gentrification also reverses on itself.
less people… now that’s the answer!
practice ZPG.


Geoff Page February 9, 2018 at 11:21 am

Then, go live in Manhattan Beach and see how you like that.


Robert Burns February 9, 2018 at 12:25 pm

Great response!


Chris February 11, 2018 at 7:24 am

Or Huntington Beach. Talk about a place that’s become a concrete Hell.


JJ February 9, 2018 at 11:51 am

Roof top decks are a waste. Looking around OB, they are all consistently unoccupied on even the best days or during the best sunsets. From my experience, they are only useful only as quick ‘living the dream’ bragging exhibition for when visitors come to town. A real shame that anyone thinks they’re necessary, considering they forever blot out views from actual lower level living spaces nearby.


Don February 9, 2018 at 2:20 pm

I’d submit that the decks are not occupied due to the incredible amount of plane noise (and fuel soot/residue) which seems to have increased since 2014/2015.


Craig Klein February 9, 2018 at 11:54 am

The structures in question comply with the zoning , FAR (floor area ratio) and parking requirements. The OB Planning Board cannot serve as the “style police”. Just on the uphill side of Ebers Street and across the street from the proposed structures is a multi story, “modernist” style house. Consider this: Is a “neighborhood” confined to a single block, block by block, or does it include the next or adjacent block? These are all things the Planning Board must consider. As far as the vacation rental issue, the Planning Board cannot make its decisions based on speculation as to the ultimate use of the proposed project. Additionally, this decision was complicated because the neighbors appeared to be in agreement that the existing condition of the lot and structures was substandard and at detriment to the neighborhood.


Geoff Page February 12, 2018 at 11:02 am

Craig’s comment is well taken, sometimes these decisions are very difficult for the planning board members who may not care for a project but do not have great grounds for denying it.

I did want to comment on the neighbors. There was just one couple and they were clearly fed up with a property that had been in disrepair for a long time. The woman basically said she would be in favor of anything new that replaced what was there. But, this is hardly the way to make a decision that will be there for many years. A four bedroom, 3.5 bath house at this location is a house that is built for use as an STVR. There will be no yard for children or animals so it is unlikely a family would like this type of home. And who wold need all those bedrooms and bathrooms if they had no children? Several of the board members encouraged a deed restriction to keep them from being STVR’s with the reasoning that the properties would sell better if the buyers knew the one next door would not be an STVR. The project owners did not indicate any interest in doing this.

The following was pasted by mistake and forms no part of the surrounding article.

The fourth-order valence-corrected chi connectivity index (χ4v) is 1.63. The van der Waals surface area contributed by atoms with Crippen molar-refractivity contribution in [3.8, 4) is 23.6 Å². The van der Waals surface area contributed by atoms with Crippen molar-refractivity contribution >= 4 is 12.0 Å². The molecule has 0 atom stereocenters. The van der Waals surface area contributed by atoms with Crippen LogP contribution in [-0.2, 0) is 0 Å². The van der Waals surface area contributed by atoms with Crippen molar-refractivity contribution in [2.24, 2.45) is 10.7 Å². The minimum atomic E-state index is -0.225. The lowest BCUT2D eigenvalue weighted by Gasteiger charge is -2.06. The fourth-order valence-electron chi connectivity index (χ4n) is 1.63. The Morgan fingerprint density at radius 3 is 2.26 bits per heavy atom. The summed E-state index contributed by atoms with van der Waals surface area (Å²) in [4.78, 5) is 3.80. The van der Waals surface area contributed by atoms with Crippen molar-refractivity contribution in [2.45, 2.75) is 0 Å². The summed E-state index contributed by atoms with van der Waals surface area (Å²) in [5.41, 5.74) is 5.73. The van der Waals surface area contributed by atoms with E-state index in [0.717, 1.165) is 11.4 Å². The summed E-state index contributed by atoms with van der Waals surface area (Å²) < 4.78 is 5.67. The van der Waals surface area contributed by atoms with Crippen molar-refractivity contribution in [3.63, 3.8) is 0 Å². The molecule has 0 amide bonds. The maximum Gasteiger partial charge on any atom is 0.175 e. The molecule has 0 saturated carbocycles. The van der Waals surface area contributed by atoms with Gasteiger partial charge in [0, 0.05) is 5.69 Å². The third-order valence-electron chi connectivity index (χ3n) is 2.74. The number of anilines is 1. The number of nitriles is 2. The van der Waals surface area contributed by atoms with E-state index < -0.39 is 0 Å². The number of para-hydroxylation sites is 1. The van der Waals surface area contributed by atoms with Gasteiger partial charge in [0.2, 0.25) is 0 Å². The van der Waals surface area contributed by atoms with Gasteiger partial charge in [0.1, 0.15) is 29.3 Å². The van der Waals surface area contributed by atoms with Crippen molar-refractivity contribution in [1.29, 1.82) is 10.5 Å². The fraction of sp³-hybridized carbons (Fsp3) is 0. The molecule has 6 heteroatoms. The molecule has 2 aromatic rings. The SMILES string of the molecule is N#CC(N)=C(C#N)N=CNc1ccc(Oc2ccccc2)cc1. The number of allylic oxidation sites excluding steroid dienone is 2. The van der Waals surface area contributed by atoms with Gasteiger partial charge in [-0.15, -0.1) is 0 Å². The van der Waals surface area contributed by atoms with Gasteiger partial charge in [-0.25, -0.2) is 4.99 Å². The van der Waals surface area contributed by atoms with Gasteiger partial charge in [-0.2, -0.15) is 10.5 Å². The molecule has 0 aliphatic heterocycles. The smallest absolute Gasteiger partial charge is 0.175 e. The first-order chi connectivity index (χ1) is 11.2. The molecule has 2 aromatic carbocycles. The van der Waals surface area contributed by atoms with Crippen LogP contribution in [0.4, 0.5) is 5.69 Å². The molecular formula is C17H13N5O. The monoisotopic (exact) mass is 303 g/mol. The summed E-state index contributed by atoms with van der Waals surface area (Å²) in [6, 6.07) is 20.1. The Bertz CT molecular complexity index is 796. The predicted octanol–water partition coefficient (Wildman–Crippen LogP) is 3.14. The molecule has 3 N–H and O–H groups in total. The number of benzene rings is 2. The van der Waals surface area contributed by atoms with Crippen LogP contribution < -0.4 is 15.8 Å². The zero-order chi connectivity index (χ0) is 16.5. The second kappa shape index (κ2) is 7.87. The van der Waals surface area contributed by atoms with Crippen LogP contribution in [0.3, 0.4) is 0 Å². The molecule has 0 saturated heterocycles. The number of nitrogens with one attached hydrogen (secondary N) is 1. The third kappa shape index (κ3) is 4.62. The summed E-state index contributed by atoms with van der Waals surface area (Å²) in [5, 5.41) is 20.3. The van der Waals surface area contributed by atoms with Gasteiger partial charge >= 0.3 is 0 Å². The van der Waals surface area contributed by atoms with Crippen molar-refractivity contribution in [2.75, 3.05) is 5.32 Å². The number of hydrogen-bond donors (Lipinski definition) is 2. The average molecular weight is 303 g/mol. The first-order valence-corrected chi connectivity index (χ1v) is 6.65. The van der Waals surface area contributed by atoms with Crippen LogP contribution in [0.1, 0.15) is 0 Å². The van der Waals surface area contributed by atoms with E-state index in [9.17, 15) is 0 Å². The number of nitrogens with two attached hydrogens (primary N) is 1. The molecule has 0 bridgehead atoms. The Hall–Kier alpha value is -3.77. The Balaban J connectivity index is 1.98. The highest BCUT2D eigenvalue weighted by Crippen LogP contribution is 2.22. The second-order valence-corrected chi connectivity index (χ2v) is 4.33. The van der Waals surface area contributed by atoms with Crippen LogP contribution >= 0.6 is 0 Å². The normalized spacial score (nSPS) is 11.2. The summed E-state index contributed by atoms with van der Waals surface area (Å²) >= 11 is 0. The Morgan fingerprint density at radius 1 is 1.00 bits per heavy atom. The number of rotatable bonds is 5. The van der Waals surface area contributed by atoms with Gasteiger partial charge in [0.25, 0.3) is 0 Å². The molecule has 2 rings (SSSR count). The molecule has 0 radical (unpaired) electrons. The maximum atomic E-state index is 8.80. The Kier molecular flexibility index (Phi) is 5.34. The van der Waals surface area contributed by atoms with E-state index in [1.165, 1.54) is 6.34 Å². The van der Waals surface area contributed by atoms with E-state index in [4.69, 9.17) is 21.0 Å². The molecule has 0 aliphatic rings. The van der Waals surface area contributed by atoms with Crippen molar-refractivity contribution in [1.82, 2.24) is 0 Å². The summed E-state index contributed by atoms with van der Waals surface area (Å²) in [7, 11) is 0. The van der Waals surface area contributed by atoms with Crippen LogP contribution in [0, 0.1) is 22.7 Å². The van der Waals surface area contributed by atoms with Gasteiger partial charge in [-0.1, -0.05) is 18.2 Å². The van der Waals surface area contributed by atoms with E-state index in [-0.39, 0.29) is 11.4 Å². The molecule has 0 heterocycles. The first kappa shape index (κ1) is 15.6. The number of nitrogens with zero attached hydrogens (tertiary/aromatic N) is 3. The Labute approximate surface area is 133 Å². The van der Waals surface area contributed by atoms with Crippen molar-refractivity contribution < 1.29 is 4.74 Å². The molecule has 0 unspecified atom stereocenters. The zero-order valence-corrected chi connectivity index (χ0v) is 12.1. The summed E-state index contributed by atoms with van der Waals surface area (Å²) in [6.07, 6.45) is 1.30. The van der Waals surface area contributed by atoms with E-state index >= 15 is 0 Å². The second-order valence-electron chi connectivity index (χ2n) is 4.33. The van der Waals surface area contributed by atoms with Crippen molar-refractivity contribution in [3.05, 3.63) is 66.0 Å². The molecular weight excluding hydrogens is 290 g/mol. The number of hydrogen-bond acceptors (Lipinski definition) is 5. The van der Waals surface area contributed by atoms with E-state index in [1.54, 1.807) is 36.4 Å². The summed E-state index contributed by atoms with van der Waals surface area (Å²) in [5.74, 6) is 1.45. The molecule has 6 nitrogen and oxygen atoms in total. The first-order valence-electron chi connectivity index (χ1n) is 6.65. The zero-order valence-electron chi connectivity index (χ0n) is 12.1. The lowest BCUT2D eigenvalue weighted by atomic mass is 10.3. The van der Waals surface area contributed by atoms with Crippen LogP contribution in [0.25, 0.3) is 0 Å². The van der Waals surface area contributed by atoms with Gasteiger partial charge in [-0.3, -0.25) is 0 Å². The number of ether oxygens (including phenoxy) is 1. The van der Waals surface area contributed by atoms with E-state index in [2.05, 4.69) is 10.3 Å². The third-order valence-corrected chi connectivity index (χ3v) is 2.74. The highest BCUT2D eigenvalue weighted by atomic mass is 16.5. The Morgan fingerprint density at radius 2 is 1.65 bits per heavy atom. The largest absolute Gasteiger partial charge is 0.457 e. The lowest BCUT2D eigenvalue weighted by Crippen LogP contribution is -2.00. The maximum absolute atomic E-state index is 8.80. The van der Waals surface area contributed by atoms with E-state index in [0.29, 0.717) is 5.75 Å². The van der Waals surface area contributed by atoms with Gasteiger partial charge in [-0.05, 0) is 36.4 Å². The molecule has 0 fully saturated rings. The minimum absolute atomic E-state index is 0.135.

Finally, my own personal opinion, the design looked awful but I don’t care for modern architecture. This is not what I imagine when I think of a beach community.


Robert Burns February 9, 2018 at 12:35 pm

Community character and illegal STVRs, not landscaping, are key here. Four bedrooms and 3.5 baths per unit clearly would maximize profits only in the eyes of a Congressman and, thus, serves as evidence that illegal STVRs or dissentary is intended. Lastly, I am in New Orleans now with my architect brother; we toured one of the renovating historical homes (one of Ann Price’s former homes) which has faced highly subjective character determinations just like the OBPB seems unable to make though the OB LUP requires it.


Eric February 9, 2018 at 1:26 pm

Yuck. I’ll take a Craftsman Beach Bungalow anyday.


Don February 9, 2018 at 2:05 pm

yep, and more trees!


marc johnson February 9, 2018 at 2:19 pm

And just think. Fifteen years ago on the 4600 block of Voltaire I could not get a approved plans for a second story on my little cottage of,only 800 square feet. A lot of loopholes.


Sam February 13, 2018 at 11:27 am

Very sharp looking buildings, so glad to see OB finally progressing and moving full speed ahead!
Hopefully much more modernizationsto come in downtown with Steve Yeng and other investors!